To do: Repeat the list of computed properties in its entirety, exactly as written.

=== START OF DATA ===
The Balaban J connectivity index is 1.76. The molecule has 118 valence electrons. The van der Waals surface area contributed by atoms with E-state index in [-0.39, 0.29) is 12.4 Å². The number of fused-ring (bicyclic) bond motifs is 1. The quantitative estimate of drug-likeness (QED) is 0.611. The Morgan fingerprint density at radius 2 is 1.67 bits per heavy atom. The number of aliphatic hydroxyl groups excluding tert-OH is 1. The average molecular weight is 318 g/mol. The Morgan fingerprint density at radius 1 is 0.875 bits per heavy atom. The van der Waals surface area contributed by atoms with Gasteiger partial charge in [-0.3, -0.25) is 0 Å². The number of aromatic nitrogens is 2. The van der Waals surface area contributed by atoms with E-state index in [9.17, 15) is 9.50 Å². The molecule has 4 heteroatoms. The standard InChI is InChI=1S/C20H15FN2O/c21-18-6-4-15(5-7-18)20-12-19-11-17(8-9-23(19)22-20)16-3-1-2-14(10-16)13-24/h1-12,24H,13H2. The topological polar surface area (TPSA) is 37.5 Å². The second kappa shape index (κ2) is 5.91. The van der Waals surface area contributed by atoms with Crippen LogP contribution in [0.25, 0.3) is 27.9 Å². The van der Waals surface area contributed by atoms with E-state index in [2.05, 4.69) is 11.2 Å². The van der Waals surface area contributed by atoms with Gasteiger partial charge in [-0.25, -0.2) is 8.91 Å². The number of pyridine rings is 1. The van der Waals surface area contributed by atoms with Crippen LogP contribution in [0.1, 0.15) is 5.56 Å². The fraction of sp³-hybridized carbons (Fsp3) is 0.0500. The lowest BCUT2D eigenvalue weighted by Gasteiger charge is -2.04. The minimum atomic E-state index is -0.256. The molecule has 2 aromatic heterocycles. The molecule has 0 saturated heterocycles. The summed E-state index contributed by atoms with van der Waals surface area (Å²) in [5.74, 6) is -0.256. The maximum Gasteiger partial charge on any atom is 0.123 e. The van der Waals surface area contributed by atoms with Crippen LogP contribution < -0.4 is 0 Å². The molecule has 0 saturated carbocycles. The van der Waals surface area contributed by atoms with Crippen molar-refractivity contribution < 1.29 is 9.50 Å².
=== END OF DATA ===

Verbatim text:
The Balaban J connectivity index is 1.76. The molecule has 118 valence electrons. The van der Waals surface area contributed by atoms with E-state index in [-0.39, 0.29) is 12.4 Å². The number of fused-ring (bicyclic) bond motifs is 1. The quantitative estimate of drug-likeness (QED) is 0.611. The Morgan fingerprint density at radius 2 is 1.67 bits per heavy atom. The number of aliphatic hydroxyl groups excluding tert-OH is 1. The average molecular weight is 318 g/mol. The Morgan fingerprint density at radius 1 is 0.875 bits per heavy atom. The van der Waals surface area contributed by atoms with Gasteiger partial charge in [-0.3, -0.25) is 0 Å². The number of aromatic nitrogens is 2. The van der Waals surface area contributed by atoms with E-state index in [9.17, 15) is 9.50 Å². The molecule has 4 heteroatoms. The standard InChI is InChI=1S/C20H15FN2O/c21-18-6-4-15(5-7-18)20-12-19-11-17(8-9-23(19)22-20)16-3-1-2-14(10-16)13-24/h1-12,24H,13H2. The topological polar surface area (TPSA) is 37.5 Å². The second kappa shape index (κ2) is 5.91. The van der Waals surface area contributed by atoms with Crippen LogP contribution in [0.25, 0.3) is 27.9 Å². The van der Waals surface area contributed by atoms with E-state index in [2.05, 4.69) is 11.2 Å². The van der Waals surface area contributed by atoms with Gasteiger partial charge in [-0.25, -0.2) is 8.91 Å². The number of pyridine rings is 1. The van der Waals surface area contributed by atoms with Crippen LogP contribution in [0.1, 0.15) is 5.56 Å². The fraction of sp³-hybridized carbons (Fsp3) is 0.0500. The lowest BCUT2D eigenvalue weighted by Gasteiger charge is -2.04. The minimum atomic E-state index is -0.256. The molecule has 2 aromatic heterocycles. The molecule has 0 saturated heterocycles. The summed E-state index contributed by atoms with van der Waals surface area (Å²) in [5.74, 6) is -0.256. The maximum Gasteiger partial charge on any atom is 0.123 e. The van der Waals surface area contributed by atoms with Crippen LogP contribution < -0.4 is 0 Å². The molecule has 0 saturated carbocycles. The van der Waals surface area contributed by atoms with Crippen molar-refractivity contribution < 1.29 is 9.50 Å².